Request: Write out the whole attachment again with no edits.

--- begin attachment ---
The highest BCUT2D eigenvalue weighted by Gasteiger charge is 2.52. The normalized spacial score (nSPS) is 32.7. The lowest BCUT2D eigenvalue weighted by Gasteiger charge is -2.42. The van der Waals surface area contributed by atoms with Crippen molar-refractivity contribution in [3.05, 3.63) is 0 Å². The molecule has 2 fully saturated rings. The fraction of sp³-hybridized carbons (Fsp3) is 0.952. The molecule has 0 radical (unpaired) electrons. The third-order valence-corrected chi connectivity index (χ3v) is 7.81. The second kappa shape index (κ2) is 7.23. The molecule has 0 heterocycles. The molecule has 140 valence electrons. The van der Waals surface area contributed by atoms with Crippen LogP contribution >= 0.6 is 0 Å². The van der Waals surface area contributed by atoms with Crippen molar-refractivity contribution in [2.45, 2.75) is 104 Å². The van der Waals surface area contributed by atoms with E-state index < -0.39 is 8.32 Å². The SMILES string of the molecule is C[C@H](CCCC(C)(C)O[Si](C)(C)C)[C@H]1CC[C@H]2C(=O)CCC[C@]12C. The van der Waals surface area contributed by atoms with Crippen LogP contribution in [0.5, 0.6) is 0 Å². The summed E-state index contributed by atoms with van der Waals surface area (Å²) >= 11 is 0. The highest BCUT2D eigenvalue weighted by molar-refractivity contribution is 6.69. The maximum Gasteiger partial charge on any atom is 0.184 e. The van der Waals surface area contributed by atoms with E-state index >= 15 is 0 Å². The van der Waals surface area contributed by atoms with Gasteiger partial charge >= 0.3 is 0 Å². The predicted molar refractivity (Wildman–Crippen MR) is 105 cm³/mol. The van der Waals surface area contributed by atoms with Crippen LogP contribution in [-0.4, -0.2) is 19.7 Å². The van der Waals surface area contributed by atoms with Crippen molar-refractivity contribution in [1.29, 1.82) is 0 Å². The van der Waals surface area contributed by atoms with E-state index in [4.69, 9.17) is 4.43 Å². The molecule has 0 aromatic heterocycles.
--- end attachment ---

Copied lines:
The highest BCUT2D eigenvalue weighted by Gasteiger charge is 2.52. The normalized spacial score (nSPS) is 32.7. The lowest BCUT2D eigenvalue weighted by Gasteiger charge is -2.42. The van der Waals surface area contributed by atoms with Crippen molar-refractivity contribution in [3.05, 3.63) is 0 Å². The molecule has 2 fully saturated rings. The fraction of sp³-hybridized carbons (Fsp3) is 0.952. The molecule has 0 radical (unpaired) electrons. The third-order valence-corrected chi connectivity index (χ3v) is 7.81. The second kappa shape index (κ2) is 7.23. The molecule has 0 heterocycles. The molecule has 140 valence electrons. The van der Waals surface area contributed by atoms with Crippen LogP contribution >= 0.6 is 0 Å². The van der Waals surface area contributed by atoms with Crippen molar-refractivity contribution in [2.45, 2.75) is 104 Å². The van der Waals surface area contributed by atoms with E-state index < -0.39 is 8.32 Å². The SMILES string of the molecule is C[C@H](CCCC(C)(C)O[Si](C)(C)C)[C@H]1CC[C@H]2C(=O)CCC[C@]12C. The van der Waals surface area contributed by atoms with Crippen LogP contribution in [0.5, 0.6) is 0 Å². The summed E-state index contributed by atoms with van der Waals surface area (Å²) >= 11 is 0. The highest BCUT2D eigenvalue weighted by molar-refractivity contribution is 6.69. The maximum Gasteiger partial charge on any atom is 0.184 e. The van der Waals surface area contributed by atoms with E-state index >= 15 is 0 Å². The van der Waals surface area contributed by atoms with Gasteiger partial charge >= 0.3 is 0 Å². The predicted molar refractivity (Wildman–Crippen MR) is 105 cm³/mol. The van der Waals surface area contributed by atoms with Crippen LogP contribution in [-0.4, -0.2) is 19.7 Å². The van der Waals surface area contributed by atoms with Crippen molar-refractivity contribution in [1.29, 1.82) is 0 Å². The van der Waals surface area contributed by atoms with E-state index in [4.69, 9.17) is 4.43 Å². The molecule has 0 aromatic heterocycles.